First impression on unpacking the Q702 test unit was the solid feel and clean, minimalist styling.
Intel 48-core CPU improves power efficiency
- — 04 December, 2009 10:31
Intel unveiled an experimental CPU (central processing unit) cramming 48 processing cores into a single, stamp-sized piece of silicon. There are obvious implications in terms processing capabilities taking a quantum leap from what we use today, but what's truly amazing is the power consumption and power management features of the chip.
The CPU arms race has gone from focusing on the speed of the processor, to how many processors can be squeezed into a single chip. Dual-core processors are the standard these days, with quad-core processors being relatively mainstream, and 6-core and 8-core processors representing the sort of cutting edge of what is currently in mainstream production.
Intel and its competitors have engineers working diligently to push the envelope and figure out just how many processing cores can fit on a single chip. Tilera has produced 36 and 64-core chips, and recently announced a 100-core processor. Graphics vendor Nvidia is working on a 512-core GPU (graphic processing unit).
Intel actually developed an 80-core processor a couple years ago, but it was much more proof-of-concept with little practical application. This latest expansion of the CPU-core real estate horizons is more functional and includes some innovative technologies that improve power efficiency.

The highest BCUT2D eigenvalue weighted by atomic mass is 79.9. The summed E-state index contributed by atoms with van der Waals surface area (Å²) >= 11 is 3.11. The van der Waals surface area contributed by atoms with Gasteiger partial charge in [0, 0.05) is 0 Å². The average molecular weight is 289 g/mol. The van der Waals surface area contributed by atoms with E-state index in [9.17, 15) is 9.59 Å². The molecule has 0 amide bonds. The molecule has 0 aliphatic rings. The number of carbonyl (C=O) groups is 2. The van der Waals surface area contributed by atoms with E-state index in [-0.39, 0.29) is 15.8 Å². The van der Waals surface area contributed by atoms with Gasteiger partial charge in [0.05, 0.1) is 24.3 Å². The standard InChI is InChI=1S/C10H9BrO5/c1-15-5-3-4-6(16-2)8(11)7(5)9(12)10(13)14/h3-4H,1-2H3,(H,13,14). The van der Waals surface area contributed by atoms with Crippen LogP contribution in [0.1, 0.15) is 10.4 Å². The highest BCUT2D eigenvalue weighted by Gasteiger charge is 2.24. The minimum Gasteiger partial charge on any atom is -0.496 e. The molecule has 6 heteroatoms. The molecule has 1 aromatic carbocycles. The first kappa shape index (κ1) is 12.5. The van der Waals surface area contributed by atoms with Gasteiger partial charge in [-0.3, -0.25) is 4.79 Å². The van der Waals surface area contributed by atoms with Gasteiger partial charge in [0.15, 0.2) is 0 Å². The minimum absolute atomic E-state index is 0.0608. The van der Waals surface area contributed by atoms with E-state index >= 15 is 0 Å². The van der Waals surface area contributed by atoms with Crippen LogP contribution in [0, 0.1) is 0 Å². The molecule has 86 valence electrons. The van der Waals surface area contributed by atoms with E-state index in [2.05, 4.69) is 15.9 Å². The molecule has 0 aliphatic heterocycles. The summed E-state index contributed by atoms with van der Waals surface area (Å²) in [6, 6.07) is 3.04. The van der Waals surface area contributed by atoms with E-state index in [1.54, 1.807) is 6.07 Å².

Intel has dubbed the IA32 processor a "single-chip cloud computer" (SCC) because the relationship of the processing cores within the chip is similar to the networked servers in a datacenter and the processing capacity provides a virtual cloud computing datacenter within the single chip.
The 48 processors are divided into 24 dual-core "tiles". Each tile has a router and the collection of tiles forms a mesh network capable of communicating at 256 Gb/s. The tiles also form the basis of Intel's innovative power management for the chip.
Each of the tiles is capable of independently varying the frequency the cores operate at. The tiles are grouped by fours (a total of 8 processing cores) and each grouping of tiles can run at its own voltage. The 48-core SCC can vary the voltage and operating frequency of the tiles in the mesh network to operate from 25W to a maximum of 125W.
That's right. Intel is running the equivalent of 12 quad-core processors in a single chip, but only consuming power equivalent to one quad-core CPU. The implications for organizations to maximize processing capacity in smaller data centers, requiring less cooling, and reducing power consumption all at the same time are significant.
Commercial production of a chip like the 48-core SCC is a long way off--Intel is producing 100 of them to share with key partners and researchers so they can begin to develop software that can take advantage of 48-core technology.
Windows 7 is capable of managing up to 256-core processors, so bring it on. Hopefully Microsoft and other software vendors won't get too crazy with complex per-core licensing models. That could make things both complicated and expensive rather quickly.